The best-known anonymous source of the Watergate scandal, a former senior FBI official code-named “Deep Throat,” would receive hero’s treatment in a planned biopic, the shooting for which reportedly is to begin in March.
The movie is to be called Felt, the name of the “Deep Throat” source, W. Mark Felt, who cut a checkered career in government service.
Besides being a secret, high-level source for Bob Woodward of the Washington Post, Felt in the early 1970s was the agency’s acting associate director. In that role, he authorized several burglaries as part of the FBI’s investigations into the radical Weather Underground.
Early this month, the Hollywood press was abuzz about the planned Felt biopic. The show business daily, Variety, said the film would be “a spy thriller” in which Felt wages an “isolated and dangerous struggle against the White House.” Shooting the film is to begin in March, Variety said, and Liam Neeson and Diane Lane may fill lead roles.
All of which prompts inevitable questions: Why is Mark Felt, who died in 2008, biopic worthy? Even if the movie never makes it to production, why should Felt be considered a hero?
He was no noble figure. Felt was convicted in 1980 of felony charges related to the warrantless break-ins, known in the FBI as “black bag jobs,” and fined $5,000. He was not sentenced to prison for the crimes.
The year after his conviction, Felt was granted an unconditional pardon by President Ronald Reagan.
In its obituary about the former FBI official, the Los Angeles Times recalled that tears welled in Felt’s eyes as he acknowledged on the witness stand having approved secret break-ins by FBI agents between May 1972 and May 1973 — “roughly the same time he was talking to Woodward about Watergate.”
Felt and co-defendant Edward S. Miller justified the warrantless entries on grounds of national security.
The prosecutor in the case, John W. Nields Jr., said at the trial that FBI agents who conducted the breakins Felt approved had entered residences in New York City and New Jersey, “dressed in old clothes or disguised as telephone repairmen,” according to a New York Times report about the trial.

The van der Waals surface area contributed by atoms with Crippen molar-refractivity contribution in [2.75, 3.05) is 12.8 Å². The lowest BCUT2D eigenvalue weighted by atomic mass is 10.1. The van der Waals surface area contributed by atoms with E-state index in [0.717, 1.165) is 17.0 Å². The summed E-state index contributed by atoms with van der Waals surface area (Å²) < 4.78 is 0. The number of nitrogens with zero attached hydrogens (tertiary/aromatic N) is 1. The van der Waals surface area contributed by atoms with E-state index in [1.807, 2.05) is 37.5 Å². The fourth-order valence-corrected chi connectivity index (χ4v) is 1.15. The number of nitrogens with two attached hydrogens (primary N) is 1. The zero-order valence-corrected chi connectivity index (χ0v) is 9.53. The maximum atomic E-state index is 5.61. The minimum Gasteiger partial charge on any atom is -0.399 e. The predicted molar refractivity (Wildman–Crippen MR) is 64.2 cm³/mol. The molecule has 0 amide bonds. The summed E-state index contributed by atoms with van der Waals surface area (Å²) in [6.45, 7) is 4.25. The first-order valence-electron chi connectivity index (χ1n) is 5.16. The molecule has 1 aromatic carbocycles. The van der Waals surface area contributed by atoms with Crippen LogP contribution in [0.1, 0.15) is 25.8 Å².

The agents picked locks or paid cash to landlords to obtain keys, Nields said, and they “searched every room in the home, methodically looking through desks, closets, clothing and private papers for clues to the whereabouts of the Weathermen. With a camera that could be concealed in an attaché case, the agents photographed diaries, love letters, address books and other documents.”
Nields said Reagan’s pardon of Felt and Miller came as a surprise. “Nobody spoke to me about it,” the New York Times quoted him as saying. “I would warrant that whoever is responsible for the pardons did not read the record of the trial and did not know the facts of the case.”
Felt was hardly acting altruistically in passing Watergate-related information to Woodward; their periodic meetings included six in a parking garage in suburban Virginia. I argued in my media-mythbusting book, Getting It Wrong, that the contributions of Woodward and his Post colleague Carl Bernstein in uncovering the Watergate scandal were modest at best and that their reporting in no way can be thought of as having forced President Richard Nixon to resign.
In leaking to Woodward, Felt sought to undercut the acting director, L. Patrick Gray III, and thereby enhance Felt’s chances of being named to the bureau’s top position, as Max Holland persuasively argued in his book, Leak: Why Mark Felt Became Deep Throat. The book makes clear Felt was motivated by ambition in the internal struggle at the FBI to replace J. Edgar Hoover, the long-serving director who died in May 1972.
Felt lost out, and retired in 1973.
Perhaps Felt the movie will collapse in its preliminary stages, which is the fate of many Hollywood projects. A biopic about Mark Felt is a bad idea in any case.
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